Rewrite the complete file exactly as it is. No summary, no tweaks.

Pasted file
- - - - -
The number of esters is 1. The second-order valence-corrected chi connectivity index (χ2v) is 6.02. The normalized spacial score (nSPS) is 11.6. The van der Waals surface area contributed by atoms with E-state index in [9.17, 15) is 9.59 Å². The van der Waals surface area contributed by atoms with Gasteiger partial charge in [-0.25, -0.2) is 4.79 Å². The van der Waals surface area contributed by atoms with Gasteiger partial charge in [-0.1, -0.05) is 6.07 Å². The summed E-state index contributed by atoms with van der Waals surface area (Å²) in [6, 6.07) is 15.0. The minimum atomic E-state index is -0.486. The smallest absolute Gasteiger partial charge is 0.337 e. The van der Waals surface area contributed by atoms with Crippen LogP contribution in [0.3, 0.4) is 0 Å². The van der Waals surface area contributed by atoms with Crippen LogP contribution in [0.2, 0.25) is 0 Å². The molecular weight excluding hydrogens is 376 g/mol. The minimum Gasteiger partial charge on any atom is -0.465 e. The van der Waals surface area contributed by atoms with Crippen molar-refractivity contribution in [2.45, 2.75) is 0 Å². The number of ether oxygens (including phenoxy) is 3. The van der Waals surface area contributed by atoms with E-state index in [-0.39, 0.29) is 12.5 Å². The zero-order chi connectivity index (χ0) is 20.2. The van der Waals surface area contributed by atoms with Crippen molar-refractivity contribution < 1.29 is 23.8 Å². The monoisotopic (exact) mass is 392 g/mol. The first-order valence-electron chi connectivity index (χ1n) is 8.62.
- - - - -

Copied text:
The number of esters is 1. The second-order valence-corrected chi connectivity index (χ2v) is 6.02. The normalized spacial score (nSPS) is 11.6. The van der Waals surface area contributed by atoms with E-state index in [9.17, 15) is 9.59 Å². The van der Waals surface area contributed by atoms with Gasteiger partial charge in [-0.25, -0.2) is 4.79 Å². The van der Waals surface area contributed by atoms with Gasteiger partial charge in [-0.1, -0.05) is 6.07 Å². The summed E-state index contributed by atoms with van der Waals surface area (Å²) in [6, 6.07) is 15.0. The minimum atomic E-state index is -0.486. The smallest absolute Gasteiger partial charge is 0.337 e. The van der Waals surface area contributed by atoms with Crippen LogP contribution in [0.3, 0.4) is 0 Å². The van der Waals surface area contributed by atoms with Crippen LogP contribution in [0.2, 0.25) is 0 Å². The molecular weight excluding hydrogens is 376 g/mol. The minimum Gasteiger partial charge on any atom is -0.465 e. The van der Waals surface area contributed by atoms with Crippen molar-refractivity contribution in [2.45, 2.75) is 0 Å². The number of ether oxygens (including phenoxy) is 3. The van der Waals surface area contributed by atoms with E-state index in [-0.39, 0.29) is 12.5 Å². The zero-order chi connectivity index (χ0) is 20.2. The van der Waals surface area contributed by atoms with Crippen molar-refractivity contribution < 1.29 is 23.8 Å². The monoisotopic (exact) mass is 392 g/mol. The first-order valence-electron chi connectivity index (χ1n) is 8.62.